Rare ‘holy water’ draws thousands to Ethiopian Church in KY
LOUISVILLE, KY (WAVE) - Standing along Goldsmith Lane near Bardstown Road in Louisville, KY, one typically hears the swish of cars.
But, for those who stop and listen a little closer, they may hear the faint noise of singing and drums.
Tucked away from the road is the Ethiopian Orthodox Tewahedo Church.
In the parking lot of the church are license plates from all over -- Colorado, Texas, Maryland, even Ontario. The immediate question is usually, “What are they doing in Louisville?”
“I needed that resurrection to say, right? That spiritual strength,” Aron Tesfasilassie said.
His response is a totally standard reason to go to church. What’s not, is Tesfasilassie's commute.
He traveled from California to attend the church after seeing a Youtube video of their holy water service.
“I was really, really shocked when I saw that because who believes in America that there's holy water place,” Tesfasilassie said.
“We have like a little bit of Ethiopia in our own city,” Bemnet Melaku said.
Typically, holy water is found in Ethiopia. Those who believe say it’s very powerful.
“Anyone who is sick spiritually or physically can go to the church and get the holy water service and is healed,” Father Fikieyesus Desta said.
Desta founded the church in 2008. The Ethiopian Arch Bishop traveled to Louisville to bless their water, now housed in a unit outside.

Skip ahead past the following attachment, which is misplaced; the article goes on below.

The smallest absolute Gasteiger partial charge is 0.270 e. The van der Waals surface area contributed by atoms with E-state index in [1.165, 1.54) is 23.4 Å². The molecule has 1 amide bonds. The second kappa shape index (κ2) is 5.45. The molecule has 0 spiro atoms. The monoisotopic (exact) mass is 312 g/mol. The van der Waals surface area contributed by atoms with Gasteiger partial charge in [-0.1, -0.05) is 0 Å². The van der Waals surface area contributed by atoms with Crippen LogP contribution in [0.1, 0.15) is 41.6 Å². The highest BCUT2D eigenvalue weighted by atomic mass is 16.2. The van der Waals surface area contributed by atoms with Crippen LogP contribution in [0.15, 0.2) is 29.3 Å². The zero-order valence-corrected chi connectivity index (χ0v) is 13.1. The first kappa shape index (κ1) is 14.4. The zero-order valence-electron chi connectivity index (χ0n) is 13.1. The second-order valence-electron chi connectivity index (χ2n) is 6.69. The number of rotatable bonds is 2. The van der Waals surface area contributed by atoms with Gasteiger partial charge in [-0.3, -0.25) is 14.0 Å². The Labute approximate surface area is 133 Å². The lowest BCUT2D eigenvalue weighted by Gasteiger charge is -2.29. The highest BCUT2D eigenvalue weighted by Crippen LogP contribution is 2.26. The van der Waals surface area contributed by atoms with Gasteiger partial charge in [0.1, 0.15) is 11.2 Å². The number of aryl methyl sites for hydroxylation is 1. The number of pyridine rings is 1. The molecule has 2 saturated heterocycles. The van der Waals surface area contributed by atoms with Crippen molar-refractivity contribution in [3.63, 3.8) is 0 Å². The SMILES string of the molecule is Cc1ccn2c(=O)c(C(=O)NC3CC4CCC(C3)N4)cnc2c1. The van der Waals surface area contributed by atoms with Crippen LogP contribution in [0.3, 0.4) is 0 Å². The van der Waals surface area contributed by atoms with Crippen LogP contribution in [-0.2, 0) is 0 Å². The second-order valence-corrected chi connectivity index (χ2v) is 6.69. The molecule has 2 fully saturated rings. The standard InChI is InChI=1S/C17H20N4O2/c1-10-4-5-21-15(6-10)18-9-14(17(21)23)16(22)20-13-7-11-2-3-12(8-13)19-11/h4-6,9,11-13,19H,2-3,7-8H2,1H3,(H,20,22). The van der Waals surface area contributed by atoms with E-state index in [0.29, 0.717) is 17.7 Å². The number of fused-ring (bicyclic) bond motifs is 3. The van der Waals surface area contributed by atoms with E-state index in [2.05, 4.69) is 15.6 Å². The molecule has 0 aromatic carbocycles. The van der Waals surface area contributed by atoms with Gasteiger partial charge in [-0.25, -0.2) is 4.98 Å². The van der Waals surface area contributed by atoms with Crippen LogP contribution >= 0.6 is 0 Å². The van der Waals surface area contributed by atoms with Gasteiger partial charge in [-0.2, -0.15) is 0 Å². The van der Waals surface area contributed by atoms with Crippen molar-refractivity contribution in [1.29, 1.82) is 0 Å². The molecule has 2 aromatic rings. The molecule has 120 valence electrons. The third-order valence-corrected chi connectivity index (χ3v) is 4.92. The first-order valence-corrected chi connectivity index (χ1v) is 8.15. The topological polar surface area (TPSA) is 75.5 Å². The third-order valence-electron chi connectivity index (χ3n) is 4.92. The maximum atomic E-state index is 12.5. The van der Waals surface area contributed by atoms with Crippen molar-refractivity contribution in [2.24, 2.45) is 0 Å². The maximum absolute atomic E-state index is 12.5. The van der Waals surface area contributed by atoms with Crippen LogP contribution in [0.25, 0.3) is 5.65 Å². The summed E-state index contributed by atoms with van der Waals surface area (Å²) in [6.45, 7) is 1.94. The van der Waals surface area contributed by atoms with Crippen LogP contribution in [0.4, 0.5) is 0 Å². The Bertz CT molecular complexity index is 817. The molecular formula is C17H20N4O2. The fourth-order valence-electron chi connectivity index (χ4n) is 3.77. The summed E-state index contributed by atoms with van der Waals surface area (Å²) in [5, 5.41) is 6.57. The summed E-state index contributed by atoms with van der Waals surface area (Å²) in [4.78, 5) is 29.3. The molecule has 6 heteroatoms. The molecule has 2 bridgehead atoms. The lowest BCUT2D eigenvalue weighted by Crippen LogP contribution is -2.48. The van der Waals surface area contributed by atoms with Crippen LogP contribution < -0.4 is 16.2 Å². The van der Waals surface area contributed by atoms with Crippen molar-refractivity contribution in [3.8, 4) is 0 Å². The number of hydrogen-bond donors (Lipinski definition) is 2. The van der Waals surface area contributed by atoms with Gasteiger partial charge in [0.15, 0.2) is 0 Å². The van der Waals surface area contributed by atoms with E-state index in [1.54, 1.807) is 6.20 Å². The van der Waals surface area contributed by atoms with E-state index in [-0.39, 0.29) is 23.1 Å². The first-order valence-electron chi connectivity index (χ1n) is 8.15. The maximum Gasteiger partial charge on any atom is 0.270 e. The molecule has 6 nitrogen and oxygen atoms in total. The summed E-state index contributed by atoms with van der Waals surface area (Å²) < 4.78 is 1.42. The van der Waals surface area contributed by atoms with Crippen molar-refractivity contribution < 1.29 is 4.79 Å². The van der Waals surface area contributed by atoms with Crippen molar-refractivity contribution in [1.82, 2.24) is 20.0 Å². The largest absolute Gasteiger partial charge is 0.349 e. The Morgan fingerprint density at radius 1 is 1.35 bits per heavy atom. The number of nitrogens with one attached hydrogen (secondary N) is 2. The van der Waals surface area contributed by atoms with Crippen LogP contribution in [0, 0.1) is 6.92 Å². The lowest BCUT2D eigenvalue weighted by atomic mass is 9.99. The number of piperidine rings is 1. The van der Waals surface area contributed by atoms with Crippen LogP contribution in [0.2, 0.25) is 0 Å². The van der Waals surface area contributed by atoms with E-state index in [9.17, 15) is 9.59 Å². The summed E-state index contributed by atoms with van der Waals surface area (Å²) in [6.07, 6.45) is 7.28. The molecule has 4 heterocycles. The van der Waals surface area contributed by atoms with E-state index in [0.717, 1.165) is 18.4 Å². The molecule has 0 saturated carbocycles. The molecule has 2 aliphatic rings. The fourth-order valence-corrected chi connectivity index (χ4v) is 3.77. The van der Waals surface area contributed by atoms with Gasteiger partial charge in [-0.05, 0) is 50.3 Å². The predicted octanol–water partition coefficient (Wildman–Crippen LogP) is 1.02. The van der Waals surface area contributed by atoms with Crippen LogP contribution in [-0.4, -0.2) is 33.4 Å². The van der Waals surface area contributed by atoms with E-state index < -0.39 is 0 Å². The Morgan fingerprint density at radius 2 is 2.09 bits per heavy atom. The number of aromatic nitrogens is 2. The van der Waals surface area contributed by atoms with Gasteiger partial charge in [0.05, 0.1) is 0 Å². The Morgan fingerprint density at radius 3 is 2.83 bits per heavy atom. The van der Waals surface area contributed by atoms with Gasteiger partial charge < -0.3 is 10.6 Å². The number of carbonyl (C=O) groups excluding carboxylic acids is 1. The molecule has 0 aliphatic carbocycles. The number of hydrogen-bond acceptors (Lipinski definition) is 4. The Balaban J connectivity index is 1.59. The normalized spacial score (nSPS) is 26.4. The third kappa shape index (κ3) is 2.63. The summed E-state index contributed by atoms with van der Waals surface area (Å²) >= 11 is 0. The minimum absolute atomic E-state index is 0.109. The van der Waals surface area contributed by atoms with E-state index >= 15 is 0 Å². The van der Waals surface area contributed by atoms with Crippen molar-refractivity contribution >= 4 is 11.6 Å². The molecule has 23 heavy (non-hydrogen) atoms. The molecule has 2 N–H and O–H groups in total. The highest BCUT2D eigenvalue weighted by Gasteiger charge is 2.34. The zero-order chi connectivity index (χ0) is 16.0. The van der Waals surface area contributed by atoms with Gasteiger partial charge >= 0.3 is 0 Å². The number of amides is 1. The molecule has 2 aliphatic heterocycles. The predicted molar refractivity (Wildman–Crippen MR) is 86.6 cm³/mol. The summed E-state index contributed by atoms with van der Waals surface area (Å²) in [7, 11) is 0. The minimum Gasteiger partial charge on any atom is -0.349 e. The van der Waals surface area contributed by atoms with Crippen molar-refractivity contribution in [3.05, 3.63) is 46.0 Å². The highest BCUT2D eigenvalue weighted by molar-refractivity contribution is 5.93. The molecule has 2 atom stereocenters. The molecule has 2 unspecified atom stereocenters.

People are rinsed in the water, even drink it, and leave cured of all physical ailments, so they say.
“Once it got famous, more people would-- with more serious illnesses-- would come,” Sarah Korssa said. “It just took off, from people like say who couldn’t see to being able to see, to people who had cancer.”
Yetmwork Adnew traveled to the church from Virginia.
“I used to have really bad migraines,” Adnew said. “I don't have it anymore.”
Fasil Gebrehiwot traveled from Toronto and saw major results after drinking the water.
“After two weeks I stopped the wheelchair to walk by myself,” Gebrehiwot said.
Gebrehiwot suffers from Parkinsons.
At this point, naturally many people would be skeptical. There’s a catch for the water to work.
“It’s a church and it’s God,” Adnew said. “You have to believe in God.”
It appears the church has lots of believers. The log shows in the last six months more than 700 families, not counting individuals, have traveled to the church to reap the benefits of their round-the-clock prayer services and holy water.
They stay on the property in tents.
“Just like the life of the church apostles, the early church fathers,” Tesfasilassie said. “They shared everything. They ate together, they pray together. They did everything together.”
Worshipers said that’s what the experience is about. The water is just an added bonus.
“This is about God,” Father Desta said. “It’s not about the people. It’s not about some special water, the holy water. I would say come and see.”
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